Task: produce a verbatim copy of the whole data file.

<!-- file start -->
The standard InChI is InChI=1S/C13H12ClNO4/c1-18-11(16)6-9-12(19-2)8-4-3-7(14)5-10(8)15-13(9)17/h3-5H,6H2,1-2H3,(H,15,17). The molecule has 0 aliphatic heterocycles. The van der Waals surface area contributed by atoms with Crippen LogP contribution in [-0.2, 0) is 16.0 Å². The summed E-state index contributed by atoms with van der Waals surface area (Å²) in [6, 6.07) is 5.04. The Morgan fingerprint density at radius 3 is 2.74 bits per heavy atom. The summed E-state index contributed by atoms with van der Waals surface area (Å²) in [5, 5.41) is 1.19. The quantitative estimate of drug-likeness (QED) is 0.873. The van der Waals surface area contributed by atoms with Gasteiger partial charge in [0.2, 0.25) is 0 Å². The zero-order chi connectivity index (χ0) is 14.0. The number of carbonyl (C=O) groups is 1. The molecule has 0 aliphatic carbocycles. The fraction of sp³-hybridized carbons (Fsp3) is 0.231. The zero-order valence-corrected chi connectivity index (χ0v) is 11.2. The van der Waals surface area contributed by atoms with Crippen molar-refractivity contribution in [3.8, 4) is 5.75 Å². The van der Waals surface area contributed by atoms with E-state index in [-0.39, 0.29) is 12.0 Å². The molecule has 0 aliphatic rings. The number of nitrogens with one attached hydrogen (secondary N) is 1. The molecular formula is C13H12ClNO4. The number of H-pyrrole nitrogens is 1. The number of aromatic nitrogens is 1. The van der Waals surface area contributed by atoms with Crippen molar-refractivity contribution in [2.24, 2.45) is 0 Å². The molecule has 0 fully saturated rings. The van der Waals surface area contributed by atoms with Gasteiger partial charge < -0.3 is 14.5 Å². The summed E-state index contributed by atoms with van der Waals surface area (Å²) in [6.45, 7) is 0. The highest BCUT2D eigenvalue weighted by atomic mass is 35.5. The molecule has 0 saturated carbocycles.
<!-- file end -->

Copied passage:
The standard InChI is InChI=1S/C13H12ClNO4/c1-18-11(16)6-9-12(19-2)8-4-3-7(14)5-10(8)15-13(9)17/h3-5H,6H2,1-2H3,(H,15,17). The molecule has 0 aliphatic heterocycles. The van der Waals surface area contributed by atoms with Crippen LogP contribution in [-0.2, 0) is 16.0 Å². The summed E-state index contributed by atoms with van der Waals surface area (Å²) in [6, 6.07) is 5.04. The Morgan fingerprint density at radius 3 is 2.74 bits per heavy atom. The summed E-state index contributed by atoms with van der Waals surface area (Å²) in [5, 5.41) is 1.19. The quantitative estimate of drug-likeness (QED) is 0.873. The van der Waals surface area contributed by atoms with Gasteiger partial charge in [0.2, 0.25) is 0 Å². The zero-order chi connectivity index (χ0) is 14.0. The number of carbonyl (C=O) groups is 1. The molecule has 0 aliphatic carbocycles. The fraction of sp³-hybridized carbons (Fsp3) is 0.231. The zero-order valence-corrected chi connectivity index (χ0v) is 11.2. The van der Waals surface area contributed by atoms with Crippen molar-refractivity contribution in [3.8, 4) is 5.75 Å². The van der Waals surface area contributed by atoms with E-state index in [-0.39, 0.29) is 12.0 Å². The molecule has 0 aliphatic rings. The number of nitrogens with one attached hydrogen (secondary N) is 1. The molecular formula is C13H12ClNO4. The number of H-pyrrole nitrogens is 1. The number of aromatic nitrogens is 1. The van der Waals surface area contributed by atoms with Crippen molar-refractivity contribution in [2.24, 2.45) is 0 Å². The molecule has 0 fully saturated rings. The van der Waals surface area contributed by atoms with Gasteiger partial charge < -0.3 is 14.5 Å². The summed E-state index contributed by atoms with van der Waals surface area (Å²) in [6.45, 7) is 0. The highest BCUT2D eigenvalue weighted by atomic mass is 35.5. The molecule has 0 saturated carbocycles.